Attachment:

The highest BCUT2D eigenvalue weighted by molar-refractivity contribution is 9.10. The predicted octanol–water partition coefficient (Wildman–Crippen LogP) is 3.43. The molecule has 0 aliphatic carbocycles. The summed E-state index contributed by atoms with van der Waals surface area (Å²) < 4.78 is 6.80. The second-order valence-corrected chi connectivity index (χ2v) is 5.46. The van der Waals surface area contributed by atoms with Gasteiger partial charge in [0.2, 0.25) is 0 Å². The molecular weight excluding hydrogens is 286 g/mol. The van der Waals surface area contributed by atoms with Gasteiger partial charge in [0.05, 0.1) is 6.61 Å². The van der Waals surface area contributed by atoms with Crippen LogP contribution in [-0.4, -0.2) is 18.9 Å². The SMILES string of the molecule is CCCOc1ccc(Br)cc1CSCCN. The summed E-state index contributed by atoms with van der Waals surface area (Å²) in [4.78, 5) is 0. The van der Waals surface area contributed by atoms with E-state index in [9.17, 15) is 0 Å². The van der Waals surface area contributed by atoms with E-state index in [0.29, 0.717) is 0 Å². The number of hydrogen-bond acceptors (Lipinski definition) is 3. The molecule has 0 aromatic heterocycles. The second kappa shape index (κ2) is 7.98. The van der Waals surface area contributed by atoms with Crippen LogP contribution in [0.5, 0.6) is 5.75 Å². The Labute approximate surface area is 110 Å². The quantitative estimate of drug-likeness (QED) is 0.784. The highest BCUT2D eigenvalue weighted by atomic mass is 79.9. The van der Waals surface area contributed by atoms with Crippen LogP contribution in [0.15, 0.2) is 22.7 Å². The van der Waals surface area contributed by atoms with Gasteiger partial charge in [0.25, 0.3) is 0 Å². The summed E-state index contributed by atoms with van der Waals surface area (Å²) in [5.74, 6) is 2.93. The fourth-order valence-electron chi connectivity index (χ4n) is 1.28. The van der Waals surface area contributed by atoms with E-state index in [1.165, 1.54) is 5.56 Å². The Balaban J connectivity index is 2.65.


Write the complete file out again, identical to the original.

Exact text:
The highest BCUT2D eigenvalue weighted by molar-refractivity contribution is 9.10. The predicted octanol–water partition coefficient (Wildman–Crippen LogP) is 3.43. The molecule has 0 aliphatic carbocycles. The summed E-state index contributed by atoms with van der Waals surface area (Å²) < 4.78 is 6.80. The second-order valence-corrected chi connectivity index (χ2v) is 5.46. The van der Waals surface area contributed by atoms with Gasteiger partial charge in [0.2, 0.25) is 0 Å². The molecular weight excluding hydrogens is 286 g/mol. The van der Waals surface area contributed by atoms with Gasteiger partial charge in [0.05, 0.1) is 6.61 Å². The van der Waals surface area contributed by atoms with Crippen LogP contribution in [-0.4, -0.2) is 18.9 Å². The SMILES string of the molecule is CCCOc1ccc(Br)cc1CSCCN. The summed E-state index contributed by atoms with van der Waals surface area (Å²) in [4.78, 5) is 0. The van der Waals surface area contributed by atoms with E-state index in [9.17, 15) is 0 Å². The van der Waals surface area contributed by atoms with E-state index in [0.29, 0.717) is 0 Å². The number of hydrogen-bond acceptors (Lipinski definition) is 3. The molecule has 0 aromatic heterocycles. The second kappa shape index (κ2) is 7.98. The van der Waals surface area contributed by atoms with Crippen LogP contribution in [0.5, 0.6) is 5.75 Å². The Labute approximate surface area is 110 Å². The quantitative estimate of drug-likeness (QED) is 0.784. The highest BCUT2D eigenvalue weighted by atomic mass is 79.9. The van der Waals surface area contributed by atoms with Crippen LogP contribution in [0.15, 0.2) is 22.7 Å². The van der Waals surface area contributed by atoms with Gasteiger partial charge in [0.25, 0.3) is 0 Å². The summed E-state index contributed by atoms with van der Waals surface area (Å²) in [5.74, 6) is 2.93. The fourth-order valence-electron chi connectivity index (χ4n) is 1.28. The van der Waals surface area contributed by atoms with E-state index in [1.165, 1.54) is 5.56 Å². The Balaban J connectivity index is 2.65.